Coins Of Ancient India: Catalogue in Indian Museum PDF

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THE coins of Sophytes, king of the Salt Range in the Panjab, the contemporary of Alexander (Pl. I, 1), form a class by themselves and are not connected with the subsequent development of coinage in India.

The Bactrian issues, on the contrary, are intimately associated with the local Indian coinage, and a few words of historical explanation are needed to show how the association arose.

In or about the year 250 n.c, Diodotos, governor of Bactria, revolted against the authority of the Seleukidan sovereign, and so needed in founding a new kingdom, the independence of which was formally recognized some forty years later by Antiochos the Great.

If Justin may be believed, the founder of the Bactrian money Barvived his success but a short time and was succeeded by his son of the same name.

The extant gold coins of Diodotos, one genuine specimen of which (Fl. L, 2) is in the Anistic Society’s cabinet, exhibit a rather youthful portrait, and it seems reasonable to accept Justin’s statement and distribute the coins to Diodotos II.

After some years, nay about 230 s.a., Euthydemos, a native of Magnesis, made himself master of Bactria. His coinage, which has high artistic merit, is well exemplified in PL I, 3, 4, 7, 8.

The barbarous imitations, supposed to have been struck at Charanene in Suniana (Pl. I, 5, 6, are excellent, illustrations of the way in which a fine numismatic type can be degraded by uneducated copyists.

Demetrios, son of Eathydemos, and son-in-law of Antiochos the Great brought the Bactrian power into contact with India by effecting considerable conquests in the borderlands of the latter country about 190 B.C. Specimens of his gains purely Hellenistic are shown in PL I. 9-11

The clammy rectangular coins of the closely related princes Aga takes and Pantaloon (Pl. II, 1, 2), which belong to the same period, obviously are semi-Indian in character and drive their peculiarity.

The exact dynastic position of Antimachos Theos, who issued some fine coins (Pl. II, 3, 4), cannot be defined. The scanty data available are sufficient to prove that Eukratides (about 175-156 B.c.) was one of the most notable of the Bactrian kings.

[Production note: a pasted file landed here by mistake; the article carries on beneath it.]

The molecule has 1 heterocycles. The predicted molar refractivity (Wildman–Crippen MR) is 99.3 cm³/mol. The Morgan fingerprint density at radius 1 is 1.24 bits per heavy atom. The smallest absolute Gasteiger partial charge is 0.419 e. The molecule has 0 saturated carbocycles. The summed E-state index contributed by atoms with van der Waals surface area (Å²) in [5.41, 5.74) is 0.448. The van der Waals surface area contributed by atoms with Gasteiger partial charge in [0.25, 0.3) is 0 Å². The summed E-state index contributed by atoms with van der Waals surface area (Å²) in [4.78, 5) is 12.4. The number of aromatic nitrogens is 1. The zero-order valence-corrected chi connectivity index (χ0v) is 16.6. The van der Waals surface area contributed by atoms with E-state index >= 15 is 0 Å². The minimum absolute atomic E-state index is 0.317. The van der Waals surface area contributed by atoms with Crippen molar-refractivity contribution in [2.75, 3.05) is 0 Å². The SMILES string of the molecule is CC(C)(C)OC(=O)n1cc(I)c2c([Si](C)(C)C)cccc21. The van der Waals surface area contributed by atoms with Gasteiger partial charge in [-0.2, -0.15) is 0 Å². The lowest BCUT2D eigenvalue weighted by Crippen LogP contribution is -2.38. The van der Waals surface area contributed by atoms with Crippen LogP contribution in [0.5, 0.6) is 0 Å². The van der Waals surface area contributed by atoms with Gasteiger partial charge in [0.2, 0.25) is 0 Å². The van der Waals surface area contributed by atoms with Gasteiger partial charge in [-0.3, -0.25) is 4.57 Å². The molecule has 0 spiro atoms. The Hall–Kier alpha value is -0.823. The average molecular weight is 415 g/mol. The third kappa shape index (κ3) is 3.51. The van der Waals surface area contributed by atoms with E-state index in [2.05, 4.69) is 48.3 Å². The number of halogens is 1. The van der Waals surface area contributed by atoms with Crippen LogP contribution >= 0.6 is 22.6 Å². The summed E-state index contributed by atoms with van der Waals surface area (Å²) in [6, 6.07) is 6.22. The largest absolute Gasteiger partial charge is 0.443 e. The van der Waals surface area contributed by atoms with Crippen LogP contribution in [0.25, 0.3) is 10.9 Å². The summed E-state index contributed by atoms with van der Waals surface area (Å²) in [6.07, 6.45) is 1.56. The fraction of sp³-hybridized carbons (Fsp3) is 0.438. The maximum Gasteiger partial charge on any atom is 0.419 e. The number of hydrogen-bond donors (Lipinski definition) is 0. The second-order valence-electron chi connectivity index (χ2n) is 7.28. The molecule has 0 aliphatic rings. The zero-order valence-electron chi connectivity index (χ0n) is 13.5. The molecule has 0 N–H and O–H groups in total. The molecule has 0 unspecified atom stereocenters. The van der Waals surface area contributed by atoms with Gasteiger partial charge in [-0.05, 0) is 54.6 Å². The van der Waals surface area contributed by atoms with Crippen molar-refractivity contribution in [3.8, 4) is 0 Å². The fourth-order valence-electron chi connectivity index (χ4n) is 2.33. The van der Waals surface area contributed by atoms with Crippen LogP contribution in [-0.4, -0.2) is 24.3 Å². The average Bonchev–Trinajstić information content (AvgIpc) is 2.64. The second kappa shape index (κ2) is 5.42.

He defeated Demetrios, but was himself murdered by his own son, supposed to be Apollodotos, who became king of the whole or part of the Indian dominions; while Heliokles, apparently another son of Eukratides, ascended the throne of Bactria.

The portraits on the coins of Eukratides are particularly realistic and well-executed (PI. II, 5, 7). Heliokles was the last inde- pendent Greek sovereign of the short-lived Bactrian kingdom, and about 140 8.c. was overwhelmed by the irruption of swarms of nomads from Central Asia. Specimens of his coinage, distinctly inferior in merit to that of Eukratides, are shown in Plate III.

The coinage of Apollodotos (Pl. IV) is very abundant in some types. The square varieties are much more Indian than Greek.

Although the Bactrian monarchy to the north of the Hindi Kush was overthrown by the nomad hordes, Greek princes continued to rule the country which we now call Afghanistan, as well as the Panjab and Indus valley, for some time longer.

The most famous of these Indo-Greek princes was Menander (Milinda or Milindra of Indian literary tradition?), who reigned from about 160 to 140 B.c., and effected an invasion of India, during the course of which he traversed Rajputana and Oudh. His well-executed coinage (Pl. V) was issued in large quantities, and some varieties are quite common.

Numerous other Greek princes ruled locally at various points on the Indian frontier, and specimens of their coinage will be found represented in Plates III-VI.

The last of them was Hermaios, king of Kabul, who was subjugated by Kadphises I (Kujulakara, &e.), chief of the Kushan section of the Yueh-chi horde, about 45 a.p.

For a time the Greek king and the barbarian chieftain shared the sovereignty of Kabul, but gradually the Greek power was wholly obliterated, and the Kushan attained undisputed dominion. The political changes are reflected in the coins (Pl. VI, 11-15, and PL XI).

Author Vincent A Smith
Language English
No of Page 395
PDF Size183.5 MB

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Coins of Ancient India Book PDF Free Download

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